Fast to Slow Global Warming

I spent July 6 2005 at Lafayette Park in front of the White House, participating in what was apparently the first-ever fast against global warming to be held in the U.S., as well as one of the first coordinated actions between youth, environmental, and faith groups on the issue of global warming.  Below is the statement that I gave at the news conference.  For more information about the event, visit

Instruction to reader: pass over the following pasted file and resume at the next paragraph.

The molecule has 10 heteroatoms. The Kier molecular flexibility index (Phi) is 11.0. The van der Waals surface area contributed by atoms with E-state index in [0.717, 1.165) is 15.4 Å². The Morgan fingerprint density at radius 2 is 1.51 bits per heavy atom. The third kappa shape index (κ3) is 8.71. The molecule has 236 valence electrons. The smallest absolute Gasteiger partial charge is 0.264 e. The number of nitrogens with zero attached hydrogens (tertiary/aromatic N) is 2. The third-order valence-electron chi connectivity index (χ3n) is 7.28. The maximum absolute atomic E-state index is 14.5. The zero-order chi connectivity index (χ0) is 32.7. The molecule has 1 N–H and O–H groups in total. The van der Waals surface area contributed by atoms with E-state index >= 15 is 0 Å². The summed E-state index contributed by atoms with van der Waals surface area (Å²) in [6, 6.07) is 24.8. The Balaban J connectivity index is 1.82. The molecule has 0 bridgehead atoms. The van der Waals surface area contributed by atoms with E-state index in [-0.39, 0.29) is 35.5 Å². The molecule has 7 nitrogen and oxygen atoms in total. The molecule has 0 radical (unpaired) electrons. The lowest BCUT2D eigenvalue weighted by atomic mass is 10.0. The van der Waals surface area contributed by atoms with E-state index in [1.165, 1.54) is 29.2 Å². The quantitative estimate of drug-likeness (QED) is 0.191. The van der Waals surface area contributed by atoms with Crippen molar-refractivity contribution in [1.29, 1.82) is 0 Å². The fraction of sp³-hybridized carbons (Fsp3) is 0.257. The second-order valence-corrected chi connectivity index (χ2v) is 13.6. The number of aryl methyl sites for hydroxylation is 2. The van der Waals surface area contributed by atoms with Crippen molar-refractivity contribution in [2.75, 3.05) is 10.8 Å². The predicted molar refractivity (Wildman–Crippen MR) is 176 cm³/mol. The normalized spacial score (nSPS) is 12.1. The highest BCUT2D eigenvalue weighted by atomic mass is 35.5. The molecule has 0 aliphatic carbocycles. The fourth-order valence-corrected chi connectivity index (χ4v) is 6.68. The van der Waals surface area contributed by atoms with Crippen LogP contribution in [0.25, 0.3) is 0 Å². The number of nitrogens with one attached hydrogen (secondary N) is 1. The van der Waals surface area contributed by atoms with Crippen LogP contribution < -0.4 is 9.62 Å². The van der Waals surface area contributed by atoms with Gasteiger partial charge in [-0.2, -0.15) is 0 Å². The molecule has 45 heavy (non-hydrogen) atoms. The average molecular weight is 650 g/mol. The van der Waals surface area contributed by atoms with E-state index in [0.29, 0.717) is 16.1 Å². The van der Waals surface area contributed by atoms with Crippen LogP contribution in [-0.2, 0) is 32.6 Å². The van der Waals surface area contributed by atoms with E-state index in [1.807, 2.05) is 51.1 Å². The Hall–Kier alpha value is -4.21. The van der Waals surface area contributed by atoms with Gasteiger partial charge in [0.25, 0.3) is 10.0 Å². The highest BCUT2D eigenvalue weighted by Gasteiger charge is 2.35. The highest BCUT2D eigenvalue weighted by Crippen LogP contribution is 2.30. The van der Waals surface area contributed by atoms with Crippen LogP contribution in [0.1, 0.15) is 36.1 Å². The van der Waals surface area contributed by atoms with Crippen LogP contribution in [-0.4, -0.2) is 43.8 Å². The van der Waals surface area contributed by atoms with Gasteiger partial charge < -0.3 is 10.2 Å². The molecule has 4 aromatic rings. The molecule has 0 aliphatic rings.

My name is Margaret Bullitt-Jonas and I am an Episcopal priest.  I speak as a Christian, and faith tells me that we stand here in the presence of the God who loved us and all Creation into being.  According to the sacred story, God made human beings from earth, breathes life into our nostrils, and charges us to care for this web of life in which find ourselves. I’m not here because I’m frightened, though I am frightened when I consider that only a single degree of global warming is already heating the deep oceans, melting glaciers, causing lethal floods and droughts, and changing patterns of bird migration. I’m not here because I’m sad, though I am moved to anguish when I think of the ruined world that we may leave our children and grandchildren. I’m not here because I’m angry, though it does make me angry when our political leaders fail to lead.  It’s not only fear, sorrow, and anger that brought me here.  Above all, I want to bear witness to love.  I love this beautiful earth. I love its creatures.  And I love the God who created them. With you, I stand here on behalf of all the residents of this planet, human and non-human alike.  I stand here to say that I know that the earth is crying out for our care.  I stand here to say that when it comes to global warming, the time for mere talk or further study has come to an end. This is not just a Republican issue.  This is not just a Democrat issue.  This is not just a political and economic issue.  This is a human issue, a moral and spiritual issue. The task before us is enormous, but as a Christian I root myself in a God who loves every inch of creation and whose first charge to human beings is to care for the earth.  As a Christian I believe that the crucified and risen Christ sends us out by the power of the Spirit to renew the face of the earth. So it is not only with fear, anger, and sorrow, but also with the fervor of love that I urge our nation’s leaders–many of whom, like me, are Christian–in the name of God to slow global warming and to make a swift transition to a clean energy future.

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